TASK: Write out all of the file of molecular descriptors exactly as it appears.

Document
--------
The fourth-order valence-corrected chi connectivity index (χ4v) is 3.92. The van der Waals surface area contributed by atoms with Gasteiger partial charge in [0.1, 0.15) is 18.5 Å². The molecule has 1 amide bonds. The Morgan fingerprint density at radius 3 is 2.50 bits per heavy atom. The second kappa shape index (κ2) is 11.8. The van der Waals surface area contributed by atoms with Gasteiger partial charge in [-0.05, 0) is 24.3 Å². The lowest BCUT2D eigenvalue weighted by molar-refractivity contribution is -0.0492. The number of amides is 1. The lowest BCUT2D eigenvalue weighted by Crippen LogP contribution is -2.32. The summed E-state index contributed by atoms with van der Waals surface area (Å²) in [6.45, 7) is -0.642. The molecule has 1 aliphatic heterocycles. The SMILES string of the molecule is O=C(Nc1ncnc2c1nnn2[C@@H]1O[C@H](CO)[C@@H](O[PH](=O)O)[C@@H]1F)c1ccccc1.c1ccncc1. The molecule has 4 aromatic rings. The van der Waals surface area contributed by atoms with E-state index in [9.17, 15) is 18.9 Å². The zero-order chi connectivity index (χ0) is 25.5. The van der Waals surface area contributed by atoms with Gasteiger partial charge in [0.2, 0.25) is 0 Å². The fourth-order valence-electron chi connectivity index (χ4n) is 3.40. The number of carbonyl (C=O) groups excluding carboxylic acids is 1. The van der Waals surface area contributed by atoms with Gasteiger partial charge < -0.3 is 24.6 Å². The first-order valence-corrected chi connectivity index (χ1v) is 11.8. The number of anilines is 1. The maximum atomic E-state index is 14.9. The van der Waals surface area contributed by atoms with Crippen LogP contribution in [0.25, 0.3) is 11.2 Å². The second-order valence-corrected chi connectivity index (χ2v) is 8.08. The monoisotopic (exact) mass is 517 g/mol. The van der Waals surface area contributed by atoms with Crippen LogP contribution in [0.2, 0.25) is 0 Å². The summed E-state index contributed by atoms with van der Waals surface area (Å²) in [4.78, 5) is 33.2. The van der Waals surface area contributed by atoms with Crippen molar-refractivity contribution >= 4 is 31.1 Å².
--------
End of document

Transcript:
The fourth-order valence-corrected chi connectivity index (χ4v) is 3.92. The van der Waals surface area contributed by atoms with Gasteiger partial charge in [0.1, 0.15) is 18.5 Å². The molecule has 1 amide bonds. The Morgan fingerprint density at radius 3 is 2.50 bits per heavy atom. The second kappa shape index (κ2) is 11.8. The van der Waals surface area contributed by atoms with Gasteiger partial charge in [-0.05, 0) is 24.3 Å². The lowest BCUT2D eigenvalue weighted by molar-refractivity contribution is -0.0492. The number of amides is 1. The lowest BCUT2D eigenvalue weighted by Crippen LogP contribution is -2.32. The summed E-state index contributed by atoms with van der Waals surface area (Å²) in [6.45, 7) is -0.642. The molecule has 1 aliphatic heterocycles. The SMILES string of the molecule is O=C(Nc1ncnc2c1nnn2[C@@H]1O[C@H](CO)[C@@H](O[PH](=O)O)[C@@H]1F)c1ccccc1.c1ccncc1. The molecule has 4 aromatic rings. The van der Waals surface area contributed by atoms with E-state index in [9.17, 15) is 18.9 Å². The zero-order chi connectivity index (χ0) is 25.5. The van der Waals surface area contributed by atoms with Gasteiger partial charge in [0.2, 0.25) is 0 Å². The fourth-order valence-electron chi connectivity index (χ4n) is 3.40. The number of carbonyl (C=O) groups excluding carboxylic acids is 1. The van der Waals surface area contributed by atoms with Gasteiger partial charge < -0.3 is 24.6 Å². The first-order valence-corrected chi connectivity index (χ1v) is 11.8. The number of anilines is 1. The maximum atomic E-state index is 14.9. The van der Waals surface area contributed by atoms with Crippen LogP contribution in [0.25, 0.3) is 11.2 Å². The second-order valence-corrected chi connectivity index (χ2v) is 8.08. The monoisotopic (exact) mass is 517 g/mol. The van der Waals surface area contributed by atoms with Crippen LogP contribution in [0.2, 0.25) is 0 Å². The summed E-state index contributed by atoms with van der Waals surface area (Å²) in [4.78, 5) is 33.2. The van der Waals surface area contributed by atoms with Crippen molar-refractivity contribution >= 4 is 31.1 Å².